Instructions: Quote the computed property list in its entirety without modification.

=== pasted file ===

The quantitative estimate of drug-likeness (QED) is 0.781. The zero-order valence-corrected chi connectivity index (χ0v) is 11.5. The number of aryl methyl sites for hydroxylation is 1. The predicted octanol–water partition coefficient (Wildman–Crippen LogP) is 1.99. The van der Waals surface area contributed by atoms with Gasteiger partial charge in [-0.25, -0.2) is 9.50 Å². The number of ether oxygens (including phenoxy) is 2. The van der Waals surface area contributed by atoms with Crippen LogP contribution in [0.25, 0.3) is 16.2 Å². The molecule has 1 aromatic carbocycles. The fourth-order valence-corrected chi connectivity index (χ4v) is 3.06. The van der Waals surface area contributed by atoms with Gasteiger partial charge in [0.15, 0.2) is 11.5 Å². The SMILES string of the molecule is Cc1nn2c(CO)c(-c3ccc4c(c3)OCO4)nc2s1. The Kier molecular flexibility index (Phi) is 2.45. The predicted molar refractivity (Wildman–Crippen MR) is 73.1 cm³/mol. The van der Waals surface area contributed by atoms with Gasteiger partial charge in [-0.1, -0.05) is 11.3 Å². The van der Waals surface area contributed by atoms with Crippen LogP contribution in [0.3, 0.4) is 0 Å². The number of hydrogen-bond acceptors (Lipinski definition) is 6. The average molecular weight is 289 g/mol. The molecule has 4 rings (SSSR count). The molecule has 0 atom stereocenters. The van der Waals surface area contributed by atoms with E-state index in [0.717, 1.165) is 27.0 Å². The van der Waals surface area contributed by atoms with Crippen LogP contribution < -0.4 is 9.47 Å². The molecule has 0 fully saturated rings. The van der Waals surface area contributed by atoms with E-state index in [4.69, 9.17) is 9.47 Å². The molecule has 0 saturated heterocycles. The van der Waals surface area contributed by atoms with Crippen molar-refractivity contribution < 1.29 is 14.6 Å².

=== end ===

The quantitative estimate of drug-likeness (QED) is 0.781. The zero-order valence-corrected chi connectivity index (χ0v) is 11.5. The number of aryl methyl sites for hydroxylation is 1. The predicted octanol–water partition coefficient (Wildman–Crippen LogP) is 1.99. The van der Waals surface area contributed by atoms with Gasteiger partial charge in [-0.25, -0.2) is 9.50 Å². The number of ether oxygens (including phenoxy) is 2. The van der Waals surface area contributed by atoms with Crippen LogP contribution in [0.25, 0.3) is 16.2 Å². The molecule has 1 aromatic carbocycles. The fourth-order valence-corrected chi connectivity index (χ4v) is 3.06. The van der Waals surface area contributed by atoms with Gasteiger partial charge in [0.15, 0.2) is 11.5 Å². The SMILES string of the molecule is Cc1nn2c(CO)c(-c3ccc4c(c3)OCO4)nc2s1. The Kier molecular flexibility index (Phi) is 2.45. The predicted molar refractivity (Wildman–Crippen MR) is 73.1 cm³/mol. The van der Waals surface area contributed by atoms with Gasteiger partial charge in [-0.1, -0.05) is 11.3 Å². The van der Waals surface area contributed by atoms with Crippen LogP contribution in [0.3, 0.4) is 0 Å². The number of hydrogen-bond acceptors (Lipinski definition) is 6. The average molecular weight is 289 g/mol. The molecule has 4 rings (SSSR count). The molecule has 0 atom stereocenters. The van der Waals surface area contributed by atoms with E-state index in [0.717, 1.165) is 27.0 Å². The van der Waals surface area contributed by atoms with Crippen LogP contribution < -0.4 is 9.47 Å². The molecule has 0 fully saturated rings. The van der Waals surface area contributed by atoms with E-state index in [4.69, 9.17) is 9.47 Å². The molecule has 0 saturated heterocycles. The van der Waals surface area contributed by atoms with Crippen molar-refractivity contribution < 1.29 is 14.6 Å².